Question: Building a personal connection in a job interview

I have been a believer in keeping job interviews strictly professional, as an interviewer or as an interviewee. But I have read a few recent articles about the need to establish a personal connection with the other side of the table.

I am a senior developer/ CTO candidate myself now, actively looking for job opportunities. I want to try it, but I am not yet sure of the best approach.

How can I establish a deeper rapport with the interviewer without seeming unprofessional?

6 Expert Insights

Your question is one that I hear lot in my coaching practice. There is not simple answer that fits all. It depends a lot on your expectations, the interviewer expectations and the environment in which you are being interviewed.

The only thing I can suggest to you is to hire a career coach who can help you in this process.

Developing a deeper connection has to happen naturally but you can be watching for openings. Look for anything the interviewer says about him/herself personally that interests you and ask him/her about it or share your experience with it.  If someone is interviewing lots of candidates for a position he/she will remember the people who he/she formed a connection with.  Sharing an interest is one way to be memorable.  There are other ways.  The objective is to engage the interviewer so that he/she becomes excited about you as the candidate.  No one can tell you how to do this but if you network a lot you can get practice building rapport with strangers.  Finding a connection and discussing it in a way that the other person wants to know more about you is a way to do it.  Good luck!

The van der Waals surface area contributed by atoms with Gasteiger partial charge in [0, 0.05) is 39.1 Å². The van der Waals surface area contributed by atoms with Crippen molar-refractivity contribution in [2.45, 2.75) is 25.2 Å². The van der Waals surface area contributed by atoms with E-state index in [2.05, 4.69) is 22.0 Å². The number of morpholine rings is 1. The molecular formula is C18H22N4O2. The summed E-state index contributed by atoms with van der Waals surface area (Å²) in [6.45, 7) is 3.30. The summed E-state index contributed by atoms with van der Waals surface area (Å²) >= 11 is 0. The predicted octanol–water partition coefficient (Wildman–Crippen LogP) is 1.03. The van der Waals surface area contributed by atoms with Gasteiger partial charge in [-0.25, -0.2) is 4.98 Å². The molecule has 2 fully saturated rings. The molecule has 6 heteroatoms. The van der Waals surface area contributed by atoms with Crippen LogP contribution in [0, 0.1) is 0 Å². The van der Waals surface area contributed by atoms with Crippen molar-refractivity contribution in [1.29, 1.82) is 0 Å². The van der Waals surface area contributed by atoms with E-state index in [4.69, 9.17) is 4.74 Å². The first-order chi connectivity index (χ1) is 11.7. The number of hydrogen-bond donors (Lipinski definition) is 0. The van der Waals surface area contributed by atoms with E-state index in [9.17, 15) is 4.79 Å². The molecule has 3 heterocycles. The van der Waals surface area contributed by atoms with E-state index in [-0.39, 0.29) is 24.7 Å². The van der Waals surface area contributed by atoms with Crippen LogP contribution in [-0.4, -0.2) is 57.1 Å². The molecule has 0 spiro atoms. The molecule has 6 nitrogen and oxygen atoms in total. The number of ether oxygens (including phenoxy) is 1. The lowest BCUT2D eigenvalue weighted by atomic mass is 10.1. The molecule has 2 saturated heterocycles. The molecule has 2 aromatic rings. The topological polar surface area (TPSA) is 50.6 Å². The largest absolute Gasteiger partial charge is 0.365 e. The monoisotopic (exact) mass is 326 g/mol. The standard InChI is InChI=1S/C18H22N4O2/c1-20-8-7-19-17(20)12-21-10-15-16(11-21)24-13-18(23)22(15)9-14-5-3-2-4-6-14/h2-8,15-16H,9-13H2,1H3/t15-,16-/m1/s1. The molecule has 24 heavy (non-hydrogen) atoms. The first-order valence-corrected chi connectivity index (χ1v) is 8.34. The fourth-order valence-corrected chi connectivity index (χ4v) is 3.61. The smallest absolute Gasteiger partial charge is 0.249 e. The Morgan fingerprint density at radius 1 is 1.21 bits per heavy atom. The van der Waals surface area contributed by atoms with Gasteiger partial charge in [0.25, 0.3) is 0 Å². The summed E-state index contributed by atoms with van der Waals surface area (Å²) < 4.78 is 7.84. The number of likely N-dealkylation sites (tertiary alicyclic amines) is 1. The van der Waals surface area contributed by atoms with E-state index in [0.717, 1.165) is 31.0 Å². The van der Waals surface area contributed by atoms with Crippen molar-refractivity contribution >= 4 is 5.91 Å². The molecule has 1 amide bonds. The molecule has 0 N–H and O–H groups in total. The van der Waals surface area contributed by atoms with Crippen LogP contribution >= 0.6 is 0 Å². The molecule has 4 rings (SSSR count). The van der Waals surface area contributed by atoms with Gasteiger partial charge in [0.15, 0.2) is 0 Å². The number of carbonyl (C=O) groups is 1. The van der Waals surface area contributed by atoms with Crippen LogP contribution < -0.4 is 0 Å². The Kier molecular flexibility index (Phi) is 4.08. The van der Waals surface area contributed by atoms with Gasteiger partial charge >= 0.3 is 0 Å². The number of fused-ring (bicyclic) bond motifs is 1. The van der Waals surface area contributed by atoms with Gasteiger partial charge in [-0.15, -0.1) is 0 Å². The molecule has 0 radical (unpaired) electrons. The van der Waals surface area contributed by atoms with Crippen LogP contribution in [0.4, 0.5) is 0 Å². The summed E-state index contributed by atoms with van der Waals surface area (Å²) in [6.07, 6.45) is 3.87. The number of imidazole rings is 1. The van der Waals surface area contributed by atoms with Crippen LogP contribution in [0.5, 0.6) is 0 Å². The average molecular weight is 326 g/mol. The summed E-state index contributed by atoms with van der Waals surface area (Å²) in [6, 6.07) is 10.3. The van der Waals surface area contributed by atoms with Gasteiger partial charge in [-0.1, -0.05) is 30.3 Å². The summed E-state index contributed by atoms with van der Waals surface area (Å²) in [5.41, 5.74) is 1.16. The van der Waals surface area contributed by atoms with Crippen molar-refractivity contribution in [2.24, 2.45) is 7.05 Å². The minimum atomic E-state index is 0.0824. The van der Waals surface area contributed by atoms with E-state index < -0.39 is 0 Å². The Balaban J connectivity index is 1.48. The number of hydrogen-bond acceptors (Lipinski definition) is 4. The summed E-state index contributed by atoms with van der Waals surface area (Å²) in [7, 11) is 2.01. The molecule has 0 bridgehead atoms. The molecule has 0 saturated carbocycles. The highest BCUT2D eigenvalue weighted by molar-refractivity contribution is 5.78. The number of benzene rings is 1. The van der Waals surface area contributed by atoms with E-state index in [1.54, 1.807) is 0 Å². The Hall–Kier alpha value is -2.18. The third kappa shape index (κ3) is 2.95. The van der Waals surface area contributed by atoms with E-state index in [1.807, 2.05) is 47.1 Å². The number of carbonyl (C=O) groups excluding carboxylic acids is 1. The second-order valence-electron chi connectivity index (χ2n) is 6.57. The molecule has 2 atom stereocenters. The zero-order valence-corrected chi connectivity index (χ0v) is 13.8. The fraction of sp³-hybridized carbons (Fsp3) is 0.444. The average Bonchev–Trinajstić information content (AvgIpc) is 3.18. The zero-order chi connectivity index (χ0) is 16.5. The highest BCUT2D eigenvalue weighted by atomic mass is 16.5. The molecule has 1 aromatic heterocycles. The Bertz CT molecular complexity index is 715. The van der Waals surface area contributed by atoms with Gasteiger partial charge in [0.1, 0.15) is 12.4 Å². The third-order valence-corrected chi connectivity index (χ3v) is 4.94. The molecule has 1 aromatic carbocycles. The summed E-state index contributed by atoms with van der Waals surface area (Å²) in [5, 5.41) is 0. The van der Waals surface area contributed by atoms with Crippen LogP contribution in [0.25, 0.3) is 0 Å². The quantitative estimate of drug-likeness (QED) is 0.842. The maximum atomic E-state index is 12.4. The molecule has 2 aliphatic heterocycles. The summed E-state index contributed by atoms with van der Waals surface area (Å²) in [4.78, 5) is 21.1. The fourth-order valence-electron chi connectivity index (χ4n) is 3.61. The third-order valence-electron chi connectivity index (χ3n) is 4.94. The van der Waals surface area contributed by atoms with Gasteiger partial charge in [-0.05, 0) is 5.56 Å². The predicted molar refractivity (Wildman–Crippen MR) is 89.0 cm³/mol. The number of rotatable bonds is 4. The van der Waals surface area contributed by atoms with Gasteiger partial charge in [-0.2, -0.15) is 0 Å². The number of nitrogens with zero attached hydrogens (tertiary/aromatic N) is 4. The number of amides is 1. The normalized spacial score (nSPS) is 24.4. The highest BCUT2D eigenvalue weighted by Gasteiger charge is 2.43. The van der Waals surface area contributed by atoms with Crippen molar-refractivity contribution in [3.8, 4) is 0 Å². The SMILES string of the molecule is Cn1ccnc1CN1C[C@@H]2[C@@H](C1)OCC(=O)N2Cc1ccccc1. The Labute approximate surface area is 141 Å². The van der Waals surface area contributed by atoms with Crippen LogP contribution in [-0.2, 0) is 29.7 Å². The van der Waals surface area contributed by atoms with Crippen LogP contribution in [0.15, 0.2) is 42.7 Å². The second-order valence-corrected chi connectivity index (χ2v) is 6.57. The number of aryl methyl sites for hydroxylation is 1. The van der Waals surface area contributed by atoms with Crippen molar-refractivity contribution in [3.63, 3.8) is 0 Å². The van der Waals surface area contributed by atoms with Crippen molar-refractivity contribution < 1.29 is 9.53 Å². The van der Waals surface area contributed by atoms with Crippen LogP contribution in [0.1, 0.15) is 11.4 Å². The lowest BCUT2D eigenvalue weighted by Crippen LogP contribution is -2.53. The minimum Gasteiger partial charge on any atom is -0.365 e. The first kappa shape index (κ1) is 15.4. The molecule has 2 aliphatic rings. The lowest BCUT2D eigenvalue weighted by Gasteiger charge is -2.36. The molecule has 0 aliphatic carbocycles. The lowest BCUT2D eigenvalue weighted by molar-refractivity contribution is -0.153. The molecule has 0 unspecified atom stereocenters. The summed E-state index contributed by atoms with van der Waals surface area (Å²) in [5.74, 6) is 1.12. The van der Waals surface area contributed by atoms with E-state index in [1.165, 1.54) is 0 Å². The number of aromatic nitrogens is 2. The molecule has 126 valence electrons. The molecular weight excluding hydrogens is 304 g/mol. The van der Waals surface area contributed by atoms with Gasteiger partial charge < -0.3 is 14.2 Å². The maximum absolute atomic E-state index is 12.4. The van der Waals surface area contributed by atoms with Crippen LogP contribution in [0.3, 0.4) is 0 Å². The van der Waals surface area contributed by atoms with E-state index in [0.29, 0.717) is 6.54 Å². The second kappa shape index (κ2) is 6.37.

Do your research on the individual you are meeting with - Google them, look them up on LinkedIn, press releases, company websites, etc.  You may see you have similar interests, education, etc and can bring that up in the interview.  You create connection by being curious and asking questions and listening for areas you can make a connection.  Personal connection is key during, before and after the interview.  Ask if they are open to you sending them a LinkedIn invite to stay connected.

Much as you learned the skills to become a CTO, this is a skill set well worth developing. Having it will make you competitive in the interview process and greatly increase the chances of your getting hired.

I also suggest that you hire a coach.

The first thing is that establishing a connection has to be authentic. Also, making reference to something you may have in common must be done carefully. The danger is that the interviewer may not want to share her/his interest with you and you could be seen as presumptuous. If you really do have something in common, then making reference to it must be done with implicit (or explicit)  invitation to ask about it.   If you can be relaxed (as much as possible) and ask some intelligent questions about the organization, the business, etc., it is more likely there will be an opening to mention something more .

Practice is a good thing!  If I can help, just let me know.

Good luck!

In addition to the great input already received above, one of the most important elements in a job interview is “being you.” You are absolutely the best at being yourself.  If a personal connection is made it will be the sincerity and validity of which the candidate communicates their answers to questions asked. The opportunity for a personal connection will not present itself until the interviewer believes the candidate to be a potential fit for the job.  Let the person doing the interview make the decision of reaching for a personal connection.   Be prepared to seize the opportunity if/when it presents itself.  

If you would value a short discussion please reach back.